In an article on StatesboroHerald.com, writer
The shooting of a U.S. congressman this summer by a man described as “always angry” reminded Americans that while anger is a biological necessity, it can rapidly morph from a life-preserving force to a deadly one.
Unrestrained anger causes some to murder people they profess to love, such as the Draper man who shot Memorez Rackley and her son. It compels people to set police cars on fire, to chase drivers who accidentally cut them off in traffic, and to pelt store clerks with avocados. It causes politicians to body slam reporters, as happened in Montana in May.
And it’s anger, not religion or politics, that is the root cause of terrorism across the globe, says one neuroscientist who has studied why anger causes people to become violent.
“It’s a huge problem, and it’s a growing problem,” said R. Douglas Fields of Bethesda, Maryland, author of “Why We Snap, Understanding the Rage Circuit in Your Brain.”
In a survey conducted by Esquire and NBC News last year, roughly half of Americans said they’re angrier than they used to be, and nearly 7 out of 10 said they’re angered by something in the news at least once a day. The National Institutes of Health says more than 16 million Americans have a condition called intermittent explosive disorder, in which people get angry out of proportion with the circumstance…
Why we get angry
Anger begins with a threat, real or imagined, that is detected by a part of the brain called the amygdala. Only about a half-inch long, the amygdala is on high alert even when we’re busy or distracted, and it’s so sensitive that even a picture of person who is frowning can set off a chain of reactions designed to protect us and our families from harm.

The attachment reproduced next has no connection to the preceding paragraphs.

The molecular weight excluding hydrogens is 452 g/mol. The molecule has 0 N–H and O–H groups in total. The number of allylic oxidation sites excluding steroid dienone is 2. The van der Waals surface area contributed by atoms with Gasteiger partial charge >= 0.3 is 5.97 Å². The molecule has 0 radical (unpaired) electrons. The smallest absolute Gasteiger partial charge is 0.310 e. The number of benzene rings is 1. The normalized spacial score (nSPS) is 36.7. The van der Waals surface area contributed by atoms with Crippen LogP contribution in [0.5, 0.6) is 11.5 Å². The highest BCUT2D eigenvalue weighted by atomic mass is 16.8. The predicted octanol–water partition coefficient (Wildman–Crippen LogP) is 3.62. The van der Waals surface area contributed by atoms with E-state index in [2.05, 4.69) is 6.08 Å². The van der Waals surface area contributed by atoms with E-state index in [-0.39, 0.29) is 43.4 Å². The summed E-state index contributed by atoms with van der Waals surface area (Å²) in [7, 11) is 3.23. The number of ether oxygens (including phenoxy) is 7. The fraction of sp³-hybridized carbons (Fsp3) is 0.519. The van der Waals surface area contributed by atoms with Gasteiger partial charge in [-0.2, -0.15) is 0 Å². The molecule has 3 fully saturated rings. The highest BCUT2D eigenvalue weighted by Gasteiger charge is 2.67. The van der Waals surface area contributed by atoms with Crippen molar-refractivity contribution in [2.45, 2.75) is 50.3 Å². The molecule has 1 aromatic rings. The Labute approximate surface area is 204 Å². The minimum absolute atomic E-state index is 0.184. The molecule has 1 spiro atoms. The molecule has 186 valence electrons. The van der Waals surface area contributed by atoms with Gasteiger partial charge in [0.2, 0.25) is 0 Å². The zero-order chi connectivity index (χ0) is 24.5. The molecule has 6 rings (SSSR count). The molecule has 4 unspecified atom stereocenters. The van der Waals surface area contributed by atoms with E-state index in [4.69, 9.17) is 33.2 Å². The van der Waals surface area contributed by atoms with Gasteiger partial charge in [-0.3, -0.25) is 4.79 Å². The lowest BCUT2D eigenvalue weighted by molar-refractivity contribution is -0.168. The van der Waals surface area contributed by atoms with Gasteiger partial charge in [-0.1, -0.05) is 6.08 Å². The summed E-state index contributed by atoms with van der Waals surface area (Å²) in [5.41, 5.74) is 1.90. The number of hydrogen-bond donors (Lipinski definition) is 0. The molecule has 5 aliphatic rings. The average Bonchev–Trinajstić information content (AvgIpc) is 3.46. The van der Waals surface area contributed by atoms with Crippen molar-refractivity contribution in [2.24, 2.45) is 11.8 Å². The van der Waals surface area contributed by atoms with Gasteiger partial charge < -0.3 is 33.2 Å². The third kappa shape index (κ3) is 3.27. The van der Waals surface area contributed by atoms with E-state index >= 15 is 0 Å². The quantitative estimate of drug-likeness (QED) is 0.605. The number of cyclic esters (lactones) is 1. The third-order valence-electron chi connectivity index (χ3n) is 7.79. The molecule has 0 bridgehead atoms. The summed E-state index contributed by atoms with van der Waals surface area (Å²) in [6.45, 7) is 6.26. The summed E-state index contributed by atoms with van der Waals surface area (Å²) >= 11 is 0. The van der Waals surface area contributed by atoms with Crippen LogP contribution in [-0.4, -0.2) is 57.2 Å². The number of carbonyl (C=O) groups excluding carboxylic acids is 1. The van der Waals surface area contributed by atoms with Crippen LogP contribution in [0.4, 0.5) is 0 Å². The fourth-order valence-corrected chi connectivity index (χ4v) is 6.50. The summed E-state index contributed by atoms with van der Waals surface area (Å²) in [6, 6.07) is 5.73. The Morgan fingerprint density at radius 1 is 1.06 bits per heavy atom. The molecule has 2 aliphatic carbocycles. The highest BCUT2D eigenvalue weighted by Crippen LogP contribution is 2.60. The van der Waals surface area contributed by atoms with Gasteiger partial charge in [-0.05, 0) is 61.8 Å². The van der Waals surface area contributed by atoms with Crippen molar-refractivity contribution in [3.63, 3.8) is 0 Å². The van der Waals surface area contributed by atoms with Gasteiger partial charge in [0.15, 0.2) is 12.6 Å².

Adrenalin, cortisol and testosterone flood the body, giving us energy and focus, and fueling aggression. Blood races through the body, our breathing grows shallow and fast, and our heart pounds, preparing us for a fight. Even our facial expressions — narrowed eyes and a scowl — warn other people to back off.
The rapid-fire impulse to react to serious threats is what enabled human beings to survive in ancient times, said Fields, the neuroscientist in Maryland.
Does a Rage Room Work?
…if you’re struggling with anger issues of your own, stay away from other angry people, particularly on the internet. One 2013 study found that people who read online rants for five minutes became angrier themselves.
For anger that has another underlying cause, such as depression, a class of drugs known as selective serotonin reuptake inhibitor (such as Prozac) can help, as does cognitive behavioral therapy, Potegal said.
If all fails, try an anger room, which is safe, and if nothing else, entertaining. At Tantrums in Houston, Baker will custom-design a room with images of things, or even people, who make you mad. In November, she prepared one room with mannequins that looked like candidates Hillary Clinton and Trump. Everything was smashed by the time the customer left the room.
Well, we’ve got a Rage Room coming soon in Tempe. It’ll be a fun place where you can let go and smash your frustrations away.
However, not all anger issues can be fixed in a Rage Room. With that in mind, we’ve complied a list of local Phoenix Area Stress and Anger Management Therapists. The list is not conclusive, it’s random, and we don’t endorse any one on it, nor are we affiliated with any of them. If you’d like to be added to the list, please provide the name of your clinic and website in the comments below.